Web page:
Birmingham International Airport and City Transport...
Birmingham International Airport (IATA: BHX, ICAO: EGBB) is a major airport located on the border of the city of Birmingham and borough of Solihull in the West Midlands, England
Birmingham airport is the fifth busiest airport in the UK, and handles (as of 2003) eight million passengers a year. It presently offers many domestic flights in addition to destinations across Europe and some flights to the Indian subcontinent, the Middle East and North America.
Birmingham's international airport is eight miles east of the city centre off the A45 and near the M42 (Junction 6); the main terminal is beside Birmingham International train station, from where there are regular services into the centre. New Street train station , to which all InterCity and the vast majority of local services go, is right in the heart of the city. However, trains on the Stratford-upon-Avon, Warwick, Worcester and Malvern lines usually use Snow Hill and Moor Street stations , both about ten minutes' signposted walk from New Street. National Express coach travellers are dumped in the grim surroundings of Digbeth coach station , from where it is a ten-minute uphill walk to the centre.
From the airport:
A new “people mover” system is being developed and will be in operation for participants at ISTH. The system will link the passenger terminals to Birmingham International railway station. The shuttle service will transport visitors to the station in just two minutes carrying up to 1,500 people an hour and will make arrivals and departures a smooth, super-fast experience for ISTH participants. Trains connect Birmingham International with Birmingham New Street in the city centre and depart approximately every 15 minutes with a journey time of around 15 minutes.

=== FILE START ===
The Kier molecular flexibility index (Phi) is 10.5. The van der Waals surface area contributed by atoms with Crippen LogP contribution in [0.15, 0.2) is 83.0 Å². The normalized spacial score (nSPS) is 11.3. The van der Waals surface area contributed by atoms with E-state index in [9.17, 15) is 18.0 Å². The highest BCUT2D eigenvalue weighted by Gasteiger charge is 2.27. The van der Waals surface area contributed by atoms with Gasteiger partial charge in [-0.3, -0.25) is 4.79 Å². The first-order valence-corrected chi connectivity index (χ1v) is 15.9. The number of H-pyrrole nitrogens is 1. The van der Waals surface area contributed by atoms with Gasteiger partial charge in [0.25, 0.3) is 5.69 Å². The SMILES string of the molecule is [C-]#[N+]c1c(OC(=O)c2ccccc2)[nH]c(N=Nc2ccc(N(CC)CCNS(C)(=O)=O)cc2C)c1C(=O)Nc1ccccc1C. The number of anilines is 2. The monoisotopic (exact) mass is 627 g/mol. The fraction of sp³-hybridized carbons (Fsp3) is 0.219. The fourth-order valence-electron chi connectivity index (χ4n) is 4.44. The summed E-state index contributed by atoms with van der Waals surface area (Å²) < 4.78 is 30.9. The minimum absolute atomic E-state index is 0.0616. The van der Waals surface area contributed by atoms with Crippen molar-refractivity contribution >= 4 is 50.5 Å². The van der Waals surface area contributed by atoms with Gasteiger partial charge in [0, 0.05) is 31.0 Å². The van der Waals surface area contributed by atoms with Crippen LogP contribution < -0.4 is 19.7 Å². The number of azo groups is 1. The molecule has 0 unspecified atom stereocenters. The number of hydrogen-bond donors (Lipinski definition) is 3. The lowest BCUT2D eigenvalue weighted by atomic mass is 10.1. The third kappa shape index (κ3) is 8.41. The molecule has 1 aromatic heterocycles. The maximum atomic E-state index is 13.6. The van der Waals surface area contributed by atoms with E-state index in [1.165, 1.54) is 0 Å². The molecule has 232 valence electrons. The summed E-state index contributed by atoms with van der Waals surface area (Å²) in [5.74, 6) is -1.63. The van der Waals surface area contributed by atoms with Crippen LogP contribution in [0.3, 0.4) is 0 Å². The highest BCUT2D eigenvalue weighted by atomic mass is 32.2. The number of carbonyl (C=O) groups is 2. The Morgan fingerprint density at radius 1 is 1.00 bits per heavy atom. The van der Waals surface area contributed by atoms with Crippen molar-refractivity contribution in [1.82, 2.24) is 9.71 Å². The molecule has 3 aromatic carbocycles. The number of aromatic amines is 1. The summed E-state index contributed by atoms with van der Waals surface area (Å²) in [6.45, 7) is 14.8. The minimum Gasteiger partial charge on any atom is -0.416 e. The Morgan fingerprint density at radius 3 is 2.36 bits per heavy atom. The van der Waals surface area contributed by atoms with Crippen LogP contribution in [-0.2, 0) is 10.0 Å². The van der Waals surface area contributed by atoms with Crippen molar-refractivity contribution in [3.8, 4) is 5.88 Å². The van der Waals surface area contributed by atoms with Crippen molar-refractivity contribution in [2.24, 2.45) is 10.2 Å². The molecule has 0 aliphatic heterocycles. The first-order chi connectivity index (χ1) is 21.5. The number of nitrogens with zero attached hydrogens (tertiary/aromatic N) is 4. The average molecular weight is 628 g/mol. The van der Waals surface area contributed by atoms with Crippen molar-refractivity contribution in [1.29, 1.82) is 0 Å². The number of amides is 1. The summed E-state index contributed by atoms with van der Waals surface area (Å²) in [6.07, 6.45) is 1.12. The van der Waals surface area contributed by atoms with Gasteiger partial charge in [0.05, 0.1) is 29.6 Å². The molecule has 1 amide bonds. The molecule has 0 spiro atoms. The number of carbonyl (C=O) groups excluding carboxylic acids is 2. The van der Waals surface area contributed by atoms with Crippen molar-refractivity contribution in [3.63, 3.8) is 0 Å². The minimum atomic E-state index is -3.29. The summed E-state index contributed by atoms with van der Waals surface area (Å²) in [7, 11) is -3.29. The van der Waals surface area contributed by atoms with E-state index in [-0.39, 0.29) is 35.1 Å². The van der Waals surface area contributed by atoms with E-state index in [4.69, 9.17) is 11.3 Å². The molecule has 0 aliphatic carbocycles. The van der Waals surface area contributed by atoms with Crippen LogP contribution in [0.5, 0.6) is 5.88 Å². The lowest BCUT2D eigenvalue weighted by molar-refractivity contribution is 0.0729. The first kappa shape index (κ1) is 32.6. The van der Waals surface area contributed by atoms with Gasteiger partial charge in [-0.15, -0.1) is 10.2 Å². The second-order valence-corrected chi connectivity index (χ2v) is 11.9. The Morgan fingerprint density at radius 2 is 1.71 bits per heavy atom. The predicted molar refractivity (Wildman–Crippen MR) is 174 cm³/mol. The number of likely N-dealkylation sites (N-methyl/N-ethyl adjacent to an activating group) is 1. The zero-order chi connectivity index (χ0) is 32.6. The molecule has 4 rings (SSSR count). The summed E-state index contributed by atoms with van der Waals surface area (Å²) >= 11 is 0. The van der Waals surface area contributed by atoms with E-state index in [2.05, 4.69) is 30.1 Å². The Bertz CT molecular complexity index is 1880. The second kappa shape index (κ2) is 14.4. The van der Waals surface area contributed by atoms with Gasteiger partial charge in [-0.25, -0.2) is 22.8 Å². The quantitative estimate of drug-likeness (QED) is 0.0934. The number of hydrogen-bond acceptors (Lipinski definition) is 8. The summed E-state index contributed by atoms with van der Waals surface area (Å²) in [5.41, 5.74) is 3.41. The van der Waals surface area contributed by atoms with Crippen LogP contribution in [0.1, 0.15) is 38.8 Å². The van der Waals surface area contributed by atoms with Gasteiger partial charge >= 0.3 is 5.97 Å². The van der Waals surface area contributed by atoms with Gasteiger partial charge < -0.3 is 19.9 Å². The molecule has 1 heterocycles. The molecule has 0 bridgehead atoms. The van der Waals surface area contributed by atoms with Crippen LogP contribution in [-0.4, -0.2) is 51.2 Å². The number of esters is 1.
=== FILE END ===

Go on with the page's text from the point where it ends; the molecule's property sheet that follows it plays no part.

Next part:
A public transport bus route operates approximately every 20 minutes Monday – Saturday and every 30 minutes on Sunday.
Alternatively, from Birmingham International Airport you can take a taxi
If arriving at London Heathrow Flightlink coach services run direct to Birmingham with 14 departures each day (journey time is 2hrs30 – 3hrs30 and cost is £23.00 per person). Tickets must be booked in advance at www.gobycoach.com. Alternatively Virgin Trains run from London Euston to Birmingham New Street every half an hour (journey time is around 90 minutes and cost is from £40 per person).
There is a short stay car park right next to the Terminals which is ideal for dropping off and picking up passengers and if you only wish to park for a short period.
There are several Long stay car parks with courtesy buses running continuously to and from the terminals. It is advisable to book airport parking in advance.
Maps, loads of local leaflets and transport information are provided by all the city's tourist offices . The main office is located bang in the centre of town on Victoria Square at 130 Colmore Row (Mon-Sat 9.30am-6pm, Sun 10am-4pm; tel 0121/693 6300, ). Also in the centre is a smaller tourist office - and useful ticket shop - at 2 City Arcade, off New Street (Mon-Sat 9.30am-5.30pm; tel 0121/643 2514). In addition, there are offices at the International Convention Centre (ICC; tel 0121/665 6116), Centenary Square, and in the National Exhibition Centre (NEC; tel 0121/780 4321), next to the airport. The city council runs its own tourist office and ticket booking office in the Central Library, right in the centre on Chamberlain Square (Mon-Fri 10am-5.30pm, Sat 10am-4.30pm; tel 0121/236 5622). All of the tourist offices operate a same-day hotel bed booking service for free, but advance bookings have to be made at either the NEC or ICC branches.
To see Birmingham at its best, you really need to stay in the centre, but most of the less expensive accommodation is scattered around the suburbs. This may well mean that you'll be dealing with Birmingham's excellent local transport system, whose trains, metro and buses delve into almost every corner of the city. Various companies provide these services, but they are co-ordinated by Centro , who operate both a city-wide public transport information line, Centro Hotline (tel 0121/200 2700) and a regional equivalent, covering the West Midlands conurbation (tel 0247/655 9559). A one-day Centrocard , valid on all services, can be purchased from bus drivers and at train and metro stations; it costs £5 (£4 after 9.30am and at the weekend).
One thing that may confuse is the name of the inner ring road: it's called the Queensway, but individual stretches keep their other names too, for example: Great Charles Street, Queensway